• True, although better presidents have managed to overcome such obstacles. The Economist report card is actually OK in parts, which I think is a fair reflection of his presidency. He definitely faced a very difficult situation when he came into office.

        • Agree that he’s inherited a multiple organ failure and has got about a third of it right.

          Not sure about the “better president’s” quip, the partisan politics from long-term contacts in DC is now at a level not seen before.

          • Maybe not seen before in the lifetimes of current political operatives. I was thinking further back.

    • dumb_non_economistMEMBER

      Alex, 2d and Jackson,

      Like I’ve said before my economics understanding is at the same level as Joe Hockey’s so be kind to me, but at a brief look at the above links figures I see that UE Rate, Av wks UE, ToT UE are up while the participation rate,employment to PoP ratio and median income are down, however what would you expect given the GFC or maybe more appropriately the Great Recession as it’s called OS.

      All this comes from………………..

      Dr. Anthony B. Sanders
      Distinguished Professor of Real Estate Finance
      Professor of Finance.

      If anyone from RE in Oz had posted this about an Australian PM he would be howled down by all of you!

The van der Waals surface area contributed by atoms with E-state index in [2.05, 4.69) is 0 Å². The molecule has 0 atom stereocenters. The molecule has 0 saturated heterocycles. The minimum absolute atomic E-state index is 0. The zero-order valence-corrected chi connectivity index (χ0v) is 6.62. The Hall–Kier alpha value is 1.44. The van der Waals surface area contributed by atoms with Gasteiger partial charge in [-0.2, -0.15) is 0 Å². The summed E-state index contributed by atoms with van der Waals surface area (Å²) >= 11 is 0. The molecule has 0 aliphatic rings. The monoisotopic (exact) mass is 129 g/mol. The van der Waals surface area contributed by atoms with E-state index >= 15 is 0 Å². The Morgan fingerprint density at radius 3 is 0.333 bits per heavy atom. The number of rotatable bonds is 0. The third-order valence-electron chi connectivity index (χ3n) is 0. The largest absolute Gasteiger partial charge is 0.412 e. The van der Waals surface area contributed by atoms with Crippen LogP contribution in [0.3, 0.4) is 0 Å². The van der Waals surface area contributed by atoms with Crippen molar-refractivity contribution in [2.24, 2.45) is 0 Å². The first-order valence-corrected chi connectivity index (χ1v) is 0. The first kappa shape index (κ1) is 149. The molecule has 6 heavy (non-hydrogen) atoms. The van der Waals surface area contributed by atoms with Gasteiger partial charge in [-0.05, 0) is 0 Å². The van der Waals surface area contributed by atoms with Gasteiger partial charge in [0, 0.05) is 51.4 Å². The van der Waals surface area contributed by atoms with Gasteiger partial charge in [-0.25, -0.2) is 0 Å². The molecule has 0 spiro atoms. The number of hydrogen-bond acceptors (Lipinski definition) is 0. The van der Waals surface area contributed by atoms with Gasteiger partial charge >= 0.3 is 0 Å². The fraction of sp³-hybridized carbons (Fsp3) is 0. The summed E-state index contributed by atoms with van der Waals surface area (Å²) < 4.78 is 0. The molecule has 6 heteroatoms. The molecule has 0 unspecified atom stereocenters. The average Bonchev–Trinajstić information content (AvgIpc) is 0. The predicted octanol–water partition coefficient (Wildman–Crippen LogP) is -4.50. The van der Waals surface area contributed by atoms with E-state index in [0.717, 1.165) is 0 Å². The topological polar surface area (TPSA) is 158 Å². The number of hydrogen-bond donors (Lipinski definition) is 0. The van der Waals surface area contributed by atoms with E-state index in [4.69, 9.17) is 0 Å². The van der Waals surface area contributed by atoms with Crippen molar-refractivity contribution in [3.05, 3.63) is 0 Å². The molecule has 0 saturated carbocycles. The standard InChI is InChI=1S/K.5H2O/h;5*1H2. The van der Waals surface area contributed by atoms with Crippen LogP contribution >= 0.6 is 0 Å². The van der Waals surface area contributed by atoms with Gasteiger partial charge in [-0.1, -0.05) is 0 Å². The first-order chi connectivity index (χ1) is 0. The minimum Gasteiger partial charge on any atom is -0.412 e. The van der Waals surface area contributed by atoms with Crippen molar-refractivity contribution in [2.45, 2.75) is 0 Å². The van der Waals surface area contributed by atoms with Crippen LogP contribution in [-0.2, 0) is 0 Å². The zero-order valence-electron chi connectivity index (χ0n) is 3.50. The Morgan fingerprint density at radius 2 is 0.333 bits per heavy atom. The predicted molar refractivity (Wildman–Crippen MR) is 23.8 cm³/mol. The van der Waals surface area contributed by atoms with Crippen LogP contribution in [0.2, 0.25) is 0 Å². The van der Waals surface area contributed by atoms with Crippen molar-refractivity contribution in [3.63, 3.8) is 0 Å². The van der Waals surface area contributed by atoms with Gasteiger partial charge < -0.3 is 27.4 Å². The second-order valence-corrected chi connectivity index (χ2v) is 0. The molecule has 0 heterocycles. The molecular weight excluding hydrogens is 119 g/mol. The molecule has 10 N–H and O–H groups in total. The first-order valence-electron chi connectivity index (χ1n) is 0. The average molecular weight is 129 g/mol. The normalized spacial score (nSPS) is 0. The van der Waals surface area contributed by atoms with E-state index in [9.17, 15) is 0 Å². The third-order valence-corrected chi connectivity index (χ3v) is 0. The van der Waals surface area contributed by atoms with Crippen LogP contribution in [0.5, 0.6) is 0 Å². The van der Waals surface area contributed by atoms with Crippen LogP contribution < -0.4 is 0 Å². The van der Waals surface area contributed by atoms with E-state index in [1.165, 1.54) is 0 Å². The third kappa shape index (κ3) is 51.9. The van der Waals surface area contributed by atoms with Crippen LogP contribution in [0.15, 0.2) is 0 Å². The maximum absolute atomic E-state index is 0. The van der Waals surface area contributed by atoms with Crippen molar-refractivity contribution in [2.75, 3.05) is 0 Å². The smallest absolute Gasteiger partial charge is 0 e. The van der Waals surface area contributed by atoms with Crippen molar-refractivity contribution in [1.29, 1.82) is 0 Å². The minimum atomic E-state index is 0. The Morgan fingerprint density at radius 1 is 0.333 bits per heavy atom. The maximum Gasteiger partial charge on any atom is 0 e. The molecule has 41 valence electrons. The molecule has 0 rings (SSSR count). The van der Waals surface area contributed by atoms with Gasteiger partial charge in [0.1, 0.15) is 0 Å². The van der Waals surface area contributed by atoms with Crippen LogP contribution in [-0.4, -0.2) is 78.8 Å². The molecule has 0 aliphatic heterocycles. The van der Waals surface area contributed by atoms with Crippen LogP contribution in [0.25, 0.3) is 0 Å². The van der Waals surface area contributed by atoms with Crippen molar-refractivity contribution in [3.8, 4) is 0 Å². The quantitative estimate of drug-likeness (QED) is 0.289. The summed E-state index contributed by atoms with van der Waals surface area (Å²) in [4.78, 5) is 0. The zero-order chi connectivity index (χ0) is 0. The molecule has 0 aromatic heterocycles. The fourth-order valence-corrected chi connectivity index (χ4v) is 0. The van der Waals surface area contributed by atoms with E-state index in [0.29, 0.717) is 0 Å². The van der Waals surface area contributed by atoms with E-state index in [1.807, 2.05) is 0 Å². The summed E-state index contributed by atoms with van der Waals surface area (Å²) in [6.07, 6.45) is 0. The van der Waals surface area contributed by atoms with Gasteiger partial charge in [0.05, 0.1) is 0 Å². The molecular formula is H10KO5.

• Not if he had backed it up with charts from authoritative sources, like Sanders did. All his charts come from the St Louis Fed.

        • dumb_non_economistMEMBER

          Alex,
          It’s not his source; who would expect any of those points to have improved given the circumstances. Would you expect anyone else to have done any better and if so, who?

          • Obama promised to do a lot better. Whether someone else could have done better or not we will never know. But see the comments about Obama from Bob Woodward’s new book in the link below.

          • PS McCain was the only other person who could have been elected. He might have done better, but I wouldn’t put any of my money on it if we could rerun history.

            Clinton would have given it a shake.